Renowned for his research on equine laminitis, Dr. Andrew van Eps has joined the faculty of Penn Vet’s New Bolton Center as Associate Professor of Equine Musculoskeletal Research.
Van Eps previously served as Director of the Equine Hospital and Associate Professor of
Equine Medicine at The University of Queensland in Australia, where he spent the majority
of his career. The university is also his alma mater; he graduated with his veterinary degree
(BVSc) in 1999 and his PhD in 2008.
The move marks a return to New Bolton Center, where he completed his residency in
large animal internal medicine in 2008 and spent another year as a lecturer and clinician.
“We are fortunate to have attracted Dr. van Eps to Penn Vet,” said Dr. Gary Althouse,
Chairman of the Department of Clinical Studies at New Bolton Center. “He comes to us both as a seasoned clinician and an equine researcher of international caliber.”
The focus of van Eps’ research is improving the understanding, prevention, and treatment of equine laminitis and other musculoskeletal diseases. Laminitis, the number-two killer of horses after colic, is a painful, debilitating condition with no known cure.
“The position at New Bolton Center is definitely a once-in-a-lifetime opportunity for me,”
van Eps said.
“Although I have always had a strong interest in research, it has taken a back seat to clinics, teaching, and administrative work in recent years,” he continued. “This position at New Bolton Center allows me to prioritize research, which for me is very exciting.”
Van Eps, who is board-certified in internal medicine, will also become part of the New
Bolton Center hospital clinical staff. He said he was drawn by the “great clinical caseload and brilliant colleagues,” as well as the opportunities made possible by the new robotics-controlled imaging system.
New Bolton Center was the choice for his residency because he considered it to be “the
best place in the world to train in large animal internal medicine,” he said.
“I couldn’t have hoped for a better residency program,” van Eps said. “I was very lucky to
train under some of the most highly regarded and skilled clinicians in the world, and I am very grateful.”
A prolific researcher, van Eps has co-authored nearly 50 peer-reviewed publications along
with 15 additional publications. He’s given more than 60 presentations, primarily on topics
related to laminitis, in places from Hong Kong to Palm Beach. He’s been a co-investigator on 15 research grants.
As Althouse noted, “Andrew will bring an added dimension and depth to our existing
expertise at New Bolton Center, which will perpetuate our mission of being an international
leader in the field of equine musculoskeletal research and, in particular, in our goal of finding a cure for laminitis.”
Van Eps said he believes his work in the development and scientific validation of foot
cooling (digital hypothermia/cryotherapy) as a preventative and also a treatment for acute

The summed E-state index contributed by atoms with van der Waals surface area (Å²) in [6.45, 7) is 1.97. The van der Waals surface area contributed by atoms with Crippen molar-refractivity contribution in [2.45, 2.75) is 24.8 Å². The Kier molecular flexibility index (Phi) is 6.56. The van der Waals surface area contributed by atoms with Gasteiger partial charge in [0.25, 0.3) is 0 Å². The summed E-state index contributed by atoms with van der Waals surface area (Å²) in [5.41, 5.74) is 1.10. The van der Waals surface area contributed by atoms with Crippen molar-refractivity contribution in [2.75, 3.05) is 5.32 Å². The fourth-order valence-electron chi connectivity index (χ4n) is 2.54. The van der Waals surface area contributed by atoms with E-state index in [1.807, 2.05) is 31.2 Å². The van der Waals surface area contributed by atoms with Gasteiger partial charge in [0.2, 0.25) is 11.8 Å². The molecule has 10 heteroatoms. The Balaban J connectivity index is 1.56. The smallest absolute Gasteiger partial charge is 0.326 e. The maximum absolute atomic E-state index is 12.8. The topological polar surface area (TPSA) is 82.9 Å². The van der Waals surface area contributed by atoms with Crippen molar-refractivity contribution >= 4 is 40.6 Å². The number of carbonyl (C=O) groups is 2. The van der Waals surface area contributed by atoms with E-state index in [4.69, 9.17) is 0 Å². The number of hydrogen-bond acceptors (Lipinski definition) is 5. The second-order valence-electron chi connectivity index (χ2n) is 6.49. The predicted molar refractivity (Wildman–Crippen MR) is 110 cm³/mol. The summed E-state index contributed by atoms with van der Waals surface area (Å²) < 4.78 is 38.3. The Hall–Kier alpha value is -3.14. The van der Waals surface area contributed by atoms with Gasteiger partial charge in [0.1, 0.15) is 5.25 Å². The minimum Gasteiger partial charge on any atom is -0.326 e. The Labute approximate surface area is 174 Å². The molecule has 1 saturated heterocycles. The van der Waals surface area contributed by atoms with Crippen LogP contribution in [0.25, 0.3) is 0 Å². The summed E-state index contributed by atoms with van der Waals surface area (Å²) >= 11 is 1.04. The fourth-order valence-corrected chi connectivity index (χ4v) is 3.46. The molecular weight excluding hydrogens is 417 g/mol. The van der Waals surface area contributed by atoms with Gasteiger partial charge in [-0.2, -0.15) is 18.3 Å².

laminitis is the most significant contribution of his work thus far.
“Laminitis used to be a common and fatal complication of systemic illness, and now with
the widespread use of digital hypothermia this is much less common,” he said.
Another research focus is on solving supporting-limb laminitis, the type that led to the death
of the 2006 Kentucky Derby winner, Barbaro, who was treated at New Bolton Center for a
catastrophic leg fracture during the Preakness Stakes that year.
“We have made some significant inroads with regards to the cause of supporting-limb
laminitis and potential preventatives,” he said. “I hope to continue this work and develop some practical solutions at New Bolton Center.”
Van Eps grew up on the outskirts of Brisbane, Australia, with many animals on the family
property, including a horse and a donkey. Most members of his immediate family are human doctors and medical professionals. In fact, he started out studying human exercise physiology before he went to veterinary school.
While there, he worked at a race track hospital with Dr. Lester Walters, holding horses and
cleaning stalls, and became interested in equine medicine. His focus on laminitis was sparked by his studies with Professor Christopher Pollitt, internationally known for his breakthroughs on laminitis, during the rise of Pollitt’s research career in the late 1990s.
“I remember him coming in to give the lecture on laminitis and telling us to ‘throw out last
year’s notes; everything has changed,’” van Eps said. After graduation, he went into practice with Walters—who insisted he also start a research project with Pollitt, which launched his research career.
New Bolton Center has been significant to van Eps’ life in many ways. He and his wife,
Claire, met at New Bolton Center when he was a resident and she was an intern in surgery,
and then a fellow in imaging. “We have a two-year-old son, Edward, who is looking forward
to getting a puppy as soon as we come to America!” he said.